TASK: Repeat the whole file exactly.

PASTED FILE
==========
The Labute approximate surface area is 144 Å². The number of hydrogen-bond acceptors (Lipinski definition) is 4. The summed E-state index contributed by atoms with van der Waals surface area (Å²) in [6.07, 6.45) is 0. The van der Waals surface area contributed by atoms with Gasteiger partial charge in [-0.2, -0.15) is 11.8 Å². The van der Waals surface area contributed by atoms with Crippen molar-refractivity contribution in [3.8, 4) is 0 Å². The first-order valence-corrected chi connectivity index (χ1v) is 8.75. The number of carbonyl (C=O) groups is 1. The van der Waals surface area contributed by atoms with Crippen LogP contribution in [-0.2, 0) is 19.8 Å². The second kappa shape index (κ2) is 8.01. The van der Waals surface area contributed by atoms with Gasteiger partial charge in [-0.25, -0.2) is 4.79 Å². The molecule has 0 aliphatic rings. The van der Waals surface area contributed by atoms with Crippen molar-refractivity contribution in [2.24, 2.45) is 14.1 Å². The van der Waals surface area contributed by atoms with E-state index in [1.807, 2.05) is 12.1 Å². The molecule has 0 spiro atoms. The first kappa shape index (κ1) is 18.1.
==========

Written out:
The Labute approximate surface area is 144 Å². The number of hydrogen-bond acceptors (Lipinski definition) is 4. The summed E-state index contributed by atoms with van der Waals surface area (Å²) in [6.07, 6.45) is 0. The van der Waals surface area contributed by atoms with Gasteiger partial charge in [-0.2, -0.15) is 11.8 Å². The van der Waals surface area contributed by atoms with Crippen molar-refractivity contribution in [3.8, 4) is 0 Å². The first-order valence-corrected chi connectivity index (χ1v) is 8.75. The number of carbonyl (C=O) groups is 1. The van der Waals surface area contributed by atoms with Crippen LogP contribution in [-0.2, 0) is 19.8 Å². The second kappa shape index (κ2) is 8.01. The van der Waals surface area contributed by atoms with Gasteiger partial charge in [-0.25, -0.2) is 4.79 Å². The molecule has 0 aliphatic rings. The van der Waals surface area contributed by atoms with Crippen molar-refractivity contribution in [2.24, 2.45) is 14.1 Å². The van der Waals surface area contributed by atoms with E-state index in [1.807, 2.05) is 12.1 Å². The molecule has 0 spiro atoms. The first kappa shape index (κ1) is 18.1.